January 8, 2010


The crisis between faith and culture

Faith and culture are both inside us. Both tell us what to think and do.

In his book, The Difference God Makes: A Catholic Vision of Faith, Communion and Culture, Cardinal Francis E. George writes, “Culture is a normative system, and so is faith. If the faith and culture clash or disagree, as they always do to some extent, it is because faith is a gift from God and culture is a human construct. There will be tension in us because the faith and culture are both inside us.”

Faith and culture both tell us what to do, what to value and what to believe.

In our modern culture, the highest value is personal freedom—the right to do whatever we choose without the interference of others.

For faith, the primary value is obedience to the will of God. According to Cardinal George, “in a secularized culture, belief in an almighty God, an all-powerful God, seems a threat to human freedom.”

Seen with the eyes of faith, God creates us from nothing and saves us from our sins. Properly understood, there is no way that God can be an impediment to human freedom.

“But in a secularized culture,” Cardinal George writes, “God is implicitly, in some sense, a rival, a competitor to human beings, a threat.”

The most obvious example of the clash between faith and culture in contemporary experience is the fundamental disagreement about human life issues—especially abortion and euthanasia, but also the full range of issues concerning sexuality, contraception, and even the definitions of marriage and family.

Faith tells us that life is sacred, that only God can choose between life and death. Our culture objects to anyone other than the individual person (or his/her surrogate) exercising authority over these personal, private decisions.

Faith tells us that we are called to follow Jesus Christ as disciples who find true freedom in surrendering to the will of the Father. Subtly, but with great influence, modern culture bids us to become disciples of the latest fad or fashion or celebrity even as we claim to be totally independent.

At the heart of these disagreements, Cardinal George says, is a crisis that goes beyond moral choices to the most basic question of human existence: Are we the dependent creatures of an all-powerful God, or are we ourselves gods—free to do whatever we please without regard for the personal or social consequences?

“I would argue that the primary crisis at this moment, and always,” Cardinal George writes, “is a crisis of discipleship, of conversion to Jesus Christ individually and socially within his body, the Church. Next, there is a crisis of marriage for life and for the sake of family.”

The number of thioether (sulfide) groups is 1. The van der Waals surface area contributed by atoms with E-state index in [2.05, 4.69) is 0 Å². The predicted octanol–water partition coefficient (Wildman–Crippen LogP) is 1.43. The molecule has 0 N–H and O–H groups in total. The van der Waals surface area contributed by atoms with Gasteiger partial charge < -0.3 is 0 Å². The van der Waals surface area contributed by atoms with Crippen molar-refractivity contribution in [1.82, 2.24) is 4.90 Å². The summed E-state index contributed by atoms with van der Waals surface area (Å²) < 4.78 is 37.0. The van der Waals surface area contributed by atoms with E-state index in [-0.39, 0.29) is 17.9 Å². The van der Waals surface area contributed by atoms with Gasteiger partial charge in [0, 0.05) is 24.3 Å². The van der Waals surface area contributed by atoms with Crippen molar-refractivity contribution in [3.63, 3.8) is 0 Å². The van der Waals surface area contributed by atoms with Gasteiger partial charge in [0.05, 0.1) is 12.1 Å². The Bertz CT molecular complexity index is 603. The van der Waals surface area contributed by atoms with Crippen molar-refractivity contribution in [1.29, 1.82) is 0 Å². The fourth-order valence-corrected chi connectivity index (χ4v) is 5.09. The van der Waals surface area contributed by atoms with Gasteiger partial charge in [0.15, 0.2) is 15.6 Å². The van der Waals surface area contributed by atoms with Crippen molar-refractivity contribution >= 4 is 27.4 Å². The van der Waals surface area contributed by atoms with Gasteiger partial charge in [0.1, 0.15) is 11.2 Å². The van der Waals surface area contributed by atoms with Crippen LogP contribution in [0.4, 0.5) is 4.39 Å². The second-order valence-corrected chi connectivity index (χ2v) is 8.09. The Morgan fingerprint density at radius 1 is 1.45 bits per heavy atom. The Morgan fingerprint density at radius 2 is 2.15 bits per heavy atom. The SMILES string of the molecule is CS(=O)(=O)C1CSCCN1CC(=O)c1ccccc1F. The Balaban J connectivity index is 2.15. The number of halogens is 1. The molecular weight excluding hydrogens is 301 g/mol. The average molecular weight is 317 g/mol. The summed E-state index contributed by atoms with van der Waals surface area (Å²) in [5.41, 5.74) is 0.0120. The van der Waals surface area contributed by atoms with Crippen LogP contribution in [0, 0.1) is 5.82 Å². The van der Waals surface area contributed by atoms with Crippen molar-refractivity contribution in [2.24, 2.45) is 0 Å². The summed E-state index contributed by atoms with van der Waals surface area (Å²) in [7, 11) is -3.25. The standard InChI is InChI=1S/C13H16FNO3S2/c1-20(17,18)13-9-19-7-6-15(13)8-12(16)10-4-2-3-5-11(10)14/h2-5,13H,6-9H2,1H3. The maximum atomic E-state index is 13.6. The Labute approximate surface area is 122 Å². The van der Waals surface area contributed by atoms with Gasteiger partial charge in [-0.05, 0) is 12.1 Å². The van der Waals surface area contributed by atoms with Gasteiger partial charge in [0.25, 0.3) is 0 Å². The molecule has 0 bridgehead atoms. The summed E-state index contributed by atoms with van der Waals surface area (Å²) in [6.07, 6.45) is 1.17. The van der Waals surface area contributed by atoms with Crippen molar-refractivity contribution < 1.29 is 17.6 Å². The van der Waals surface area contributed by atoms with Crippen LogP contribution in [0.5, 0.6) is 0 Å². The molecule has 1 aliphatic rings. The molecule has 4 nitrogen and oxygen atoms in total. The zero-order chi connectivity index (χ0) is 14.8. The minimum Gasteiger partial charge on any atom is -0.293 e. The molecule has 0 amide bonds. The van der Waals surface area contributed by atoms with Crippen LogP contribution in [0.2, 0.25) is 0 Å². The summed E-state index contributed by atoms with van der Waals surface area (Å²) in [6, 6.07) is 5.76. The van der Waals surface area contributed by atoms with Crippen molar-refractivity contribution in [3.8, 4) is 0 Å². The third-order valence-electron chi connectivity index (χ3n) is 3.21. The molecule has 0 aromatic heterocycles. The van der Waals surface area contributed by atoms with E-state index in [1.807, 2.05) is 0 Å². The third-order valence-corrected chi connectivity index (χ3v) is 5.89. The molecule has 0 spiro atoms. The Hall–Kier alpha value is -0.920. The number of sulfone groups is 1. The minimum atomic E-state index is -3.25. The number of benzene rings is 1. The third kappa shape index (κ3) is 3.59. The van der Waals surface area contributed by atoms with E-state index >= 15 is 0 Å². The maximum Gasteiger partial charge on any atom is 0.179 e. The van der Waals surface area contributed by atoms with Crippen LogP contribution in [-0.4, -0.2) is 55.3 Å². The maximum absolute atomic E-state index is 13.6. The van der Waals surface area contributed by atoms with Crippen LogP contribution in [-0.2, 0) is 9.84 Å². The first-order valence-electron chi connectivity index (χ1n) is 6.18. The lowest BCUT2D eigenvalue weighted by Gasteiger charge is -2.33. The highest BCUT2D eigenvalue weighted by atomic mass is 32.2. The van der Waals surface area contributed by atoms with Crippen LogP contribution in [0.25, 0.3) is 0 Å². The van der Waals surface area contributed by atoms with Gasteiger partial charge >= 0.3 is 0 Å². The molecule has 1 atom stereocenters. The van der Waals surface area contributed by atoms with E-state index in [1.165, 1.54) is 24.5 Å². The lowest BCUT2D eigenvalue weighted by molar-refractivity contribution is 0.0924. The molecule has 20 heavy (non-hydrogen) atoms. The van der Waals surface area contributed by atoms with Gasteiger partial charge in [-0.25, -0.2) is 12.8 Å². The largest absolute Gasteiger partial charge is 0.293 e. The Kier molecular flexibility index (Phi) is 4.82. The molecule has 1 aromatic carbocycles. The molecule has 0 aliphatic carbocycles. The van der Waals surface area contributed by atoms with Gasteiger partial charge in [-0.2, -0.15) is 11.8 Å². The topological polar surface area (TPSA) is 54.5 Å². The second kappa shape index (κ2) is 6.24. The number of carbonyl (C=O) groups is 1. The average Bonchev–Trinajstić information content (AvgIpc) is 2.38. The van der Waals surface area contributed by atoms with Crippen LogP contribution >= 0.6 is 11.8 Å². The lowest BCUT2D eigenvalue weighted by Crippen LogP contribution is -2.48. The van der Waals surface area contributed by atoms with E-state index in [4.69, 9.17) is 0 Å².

Discipleship, first and foremost, and then marriage and family: These are the two most important issues facing us as individuals and as a Church.

First, are we free to do as we please—or does true freedom come in surrender to the will of God? And, next, are we free to redefine marriage and family according to the values of our culture—or does faith require us to see things a certain way, God’s way, in spite of what we are taught day-in and day-out by the persistent voices of our secular culture?

For people of faith, these are stewardship questions. Faith is the gift we received at baptism. It is the gift we have been called to nourish and sustain and share with others by living as disciples of Jesus Christ.

Prayer and the sacraments and the practice of daily Christian living teach us to surrender to the will of God. Sacred Scripture, preaching at the Sunday Eucharist, and the catechesis we receive through lifelong faith formation are all needed to help us distinguish God’s will from our own wants and desires.

As Cardinal George teaches, “the call of Christ himself, in the liturgy, in public devotion, in private prayer, has to be heard by every Catholic as a call to conversion.”

We are called to follow Christ, not culture. That means being responsible stewards of the gift of faith. It means finding freedom—and truth—in the Gospels and in the lives of the saints, not in the lifestyles of the rich and famous. It means separating ourselves from what may be politically correct at this moment, and aligning ourselves with what is always good and true.

Faith and culture are both inside us. Both tell us what to think and do. How will we decide between them? As Cardinal George says, that is the primary crisis at this moment, and always.

May the grace of Christ help us to choose wisely and well. May we be good stewards of the gift of faith now and always!

—Daniel Conway

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